I’ve been waiting all weekend to recommend this to you, but Jamie Smart’s all-ages digital comic Moose Kid Comics hit the internet last Friday. A 30-odd page anthology of kids comics, the book features all sorts of people like Jess Bradley, Sarah McIntyre, Neill Cameron and Smart himself – it’s a who’s who of UK comic-makerers. And it’s completely free!


Kicking off with the origins of Moose Kid himself, the online comic features a series of one-page stories, in quick succession – from farting cats to ill-researched Polar Bear facts, all kinds of madness quickly starts to appear. But then as the strips continue, Moose Kid gets drawn back inside the story for a comic within the comic, and all heck starts to break loose. There’s a particularly tragic story for Mr Plops, for one thing.

It’s manic, eclectic, very very funny indeed and ABSOLUTELY FREE I TELLS YOU. The UK seems to be on a non-stop mission to bring comics to all-ages right now, with books like Corpse Talk, Dungeon Fun, Teenytinysaurs, Mo-Bot High, Halcyon & Tenderfoot, and of course The Beano. There’s too many to count, which can only be a wonderful thing. In an piece with Forbidden Planet a short while back, Smart laid out his mission statement thus:

Moose Kid Comics came about as a reaction to dwindling sales of children’s comics here in the UK, specifically, original content comics. We still have publications like The Beano and The Phoenix providing brilliant characters and stories week in and week out, but their competition is largely licensed properties – Simpsons, Spongebob, Moshi, etc.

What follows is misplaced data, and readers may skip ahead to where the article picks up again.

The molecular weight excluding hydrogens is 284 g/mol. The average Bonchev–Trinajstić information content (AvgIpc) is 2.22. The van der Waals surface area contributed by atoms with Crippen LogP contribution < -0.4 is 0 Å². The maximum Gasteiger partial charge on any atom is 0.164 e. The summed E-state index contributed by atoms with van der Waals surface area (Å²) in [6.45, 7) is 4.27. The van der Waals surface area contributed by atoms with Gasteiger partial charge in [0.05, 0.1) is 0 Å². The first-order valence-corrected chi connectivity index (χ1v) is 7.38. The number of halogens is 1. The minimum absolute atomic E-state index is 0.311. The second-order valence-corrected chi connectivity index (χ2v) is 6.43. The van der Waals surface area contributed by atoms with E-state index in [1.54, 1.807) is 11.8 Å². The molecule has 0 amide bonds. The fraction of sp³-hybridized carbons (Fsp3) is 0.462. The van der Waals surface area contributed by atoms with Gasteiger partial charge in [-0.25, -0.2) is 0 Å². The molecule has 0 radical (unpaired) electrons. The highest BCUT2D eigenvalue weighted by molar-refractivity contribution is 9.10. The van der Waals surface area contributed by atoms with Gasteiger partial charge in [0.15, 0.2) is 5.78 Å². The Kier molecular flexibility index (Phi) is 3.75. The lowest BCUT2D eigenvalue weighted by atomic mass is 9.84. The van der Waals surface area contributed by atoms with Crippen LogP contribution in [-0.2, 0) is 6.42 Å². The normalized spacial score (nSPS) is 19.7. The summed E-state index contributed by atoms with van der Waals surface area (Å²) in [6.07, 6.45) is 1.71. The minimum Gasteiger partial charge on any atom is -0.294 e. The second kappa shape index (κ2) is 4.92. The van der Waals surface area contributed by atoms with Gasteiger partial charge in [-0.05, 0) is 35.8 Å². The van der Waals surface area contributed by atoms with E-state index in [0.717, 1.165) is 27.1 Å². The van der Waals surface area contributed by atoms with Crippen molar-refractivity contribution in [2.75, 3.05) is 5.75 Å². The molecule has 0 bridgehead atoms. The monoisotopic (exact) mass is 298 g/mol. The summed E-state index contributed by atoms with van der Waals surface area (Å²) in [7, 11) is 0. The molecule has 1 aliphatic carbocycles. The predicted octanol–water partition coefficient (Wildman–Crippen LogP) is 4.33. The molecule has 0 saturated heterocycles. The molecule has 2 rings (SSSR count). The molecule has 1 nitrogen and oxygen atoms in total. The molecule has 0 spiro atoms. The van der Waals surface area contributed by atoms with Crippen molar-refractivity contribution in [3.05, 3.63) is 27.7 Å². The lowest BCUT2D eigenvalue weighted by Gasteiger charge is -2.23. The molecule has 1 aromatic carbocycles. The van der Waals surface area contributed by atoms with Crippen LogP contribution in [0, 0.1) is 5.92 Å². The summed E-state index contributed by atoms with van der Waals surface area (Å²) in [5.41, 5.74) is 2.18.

Competing as a print comic, at the moment, is a bit out of our league. We are coming at it from an idealistic point of view, not a business one, because I think perhaps some big, initial ideas from artists are more useful at the moment than being limited by the minefield of distribution. So, we’re focussing on creating an online issue zero of our comic, also available as a free download. To offer up an entertaining read filled with wonderful, brilliant artists all using the space to develop their own characters. There’s no pay, and no price on it. We’re not doing this for profit, we’re doing this to show what CAN be done.

When that is completed, we can start looking into Kickstarter style fundraisers to produce actual printed, future, issues, and pay artists wages. As well as that, we can use issue zero to take to publishers and investors, to show the talent who could be creating great kids comics, just given the chance.

There’s a definite aesthetic in mind for Moose Kid Comics, the wild hysteria of Ren And Stimpy, mashed with the brilliantly charming Adventure Time. If we can hit a mark that high, then this comic will be the surreal, insane children’s comic that I think we’ve been missing.


Which comes across as a four-paragraph reason for everybody to be in awe of Jamie Smart, if you ask me. Moose Kid Comics also features several big surprises – the most notable being a strip called ‘Young Tank Girl’ by Alan C. Martin and Warwick Johnson-Cadwell. Yes – that’s an all-ages prequel to Martin’s original Tank Girl stories, rendered by one of the best artists in the UK.


My personal favourite story is by a personal favourite artist – Tom Paterson, whose work on Calamity James at The Beano was the comic which got me invested in comics when I was a kid. But there’s all sorts here, and I’ve barely scratched the surface. Head over right now, and get a load of all these free comics, aye?


  1. Why are free, experimental comic artforms always in the ZERO when it comes to comments? Don’t readers want to talk about this?

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